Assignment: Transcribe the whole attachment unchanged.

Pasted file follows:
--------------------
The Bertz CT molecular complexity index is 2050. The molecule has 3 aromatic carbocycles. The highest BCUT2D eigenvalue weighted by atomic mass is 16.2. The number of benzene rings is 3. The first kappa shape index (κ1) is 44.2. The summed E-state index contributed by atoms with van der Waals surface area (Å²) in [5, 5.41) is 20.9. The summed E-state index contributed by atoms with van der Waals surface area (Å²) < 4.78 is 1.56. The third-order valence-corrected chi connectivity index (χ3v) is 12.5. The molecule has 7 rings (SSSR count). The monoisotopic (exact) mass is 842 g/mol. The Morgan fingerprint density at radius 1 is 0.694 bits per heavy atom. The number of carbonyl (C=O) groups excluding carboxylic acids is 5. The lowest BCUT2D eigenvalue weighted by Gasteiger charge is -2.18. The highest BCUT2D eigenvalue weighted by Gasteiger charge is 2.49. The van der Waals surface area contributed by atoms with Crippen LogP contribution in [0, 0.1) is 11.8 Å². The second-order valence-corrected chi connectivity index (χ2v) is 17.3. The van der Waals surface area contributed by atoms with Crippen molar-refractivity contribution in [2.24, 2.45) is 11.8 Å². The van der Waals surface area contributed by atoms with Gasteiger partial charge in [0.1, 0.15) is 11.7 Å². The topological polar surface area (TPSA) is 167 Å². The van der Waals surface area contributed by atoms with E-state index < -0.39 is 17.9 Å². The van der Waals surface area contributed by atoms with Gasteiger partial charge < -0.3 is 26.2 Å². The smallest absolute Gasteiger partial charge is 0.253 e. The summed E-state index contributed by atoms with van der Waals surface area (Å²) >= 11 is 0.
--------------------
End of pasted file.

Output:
The Bertz CT molecular complexity index is 2050. The molecule has 3 aromatic carbocycles. The highest BCUT2D eigenvalue weighted by atomic mass is 16.2. The number of benzene rings is 3. The first kappa shape index (κ1) is 44.2. The summed E-state index contributed by atoms with van der Waals surface area (Å²) in [5, 5.41) is 20.9. The summed E-state index contributed by atoms with van der Waals surface area (Å²) < 4.78 is 1.56. The third-order valence-corrected chi connectivity index (χ3v) is 12.5. The molecule has 7 rings (SSSR count). The monoisotopic (exact) mass is 842 g/mol. The Morgan fingerprint density at radius 1 is 0.694 bits per heavy atom. The number of carbonyl (C=O) groups excluding carboxylic acids is 5. The lowest BCUT2D eigenvalue weighted by Gasteiger charge is -2.18. The highest BCUT2D eigenvalue weighted by Gasteiger charge is 2.49. The van der Waals surface area contributed by atoms with Crippen LogP contribution in [0, 0.1) is 11.8 Å². The second-order valence-corrected chi connectivity index (χ2v) is 17.3. The van der Waals surface area contributed by atoms with Crippen molar-refractivity contribution in [2.24, 2.45) is 11.8 Å². The van der Waals surface area contributed by atoms with Gasteiger partial charge in [0.1, 0.15) is 11.7 Å². The topological polar surface area (TPSA) is 167 Å². The van der Waals surface area contributed by atoms with E-state index < -0.39 is 17.9 Å². The van der Waals surface area contributed by atoms with Gasteiger partial charge < -0.3 is 26.2 Å². The smallest absolute Gasteiger partial charge is 0.253 e. The summed E-state index contributed by atoms with van der Waals surface area (Å²) >= 11 is 0.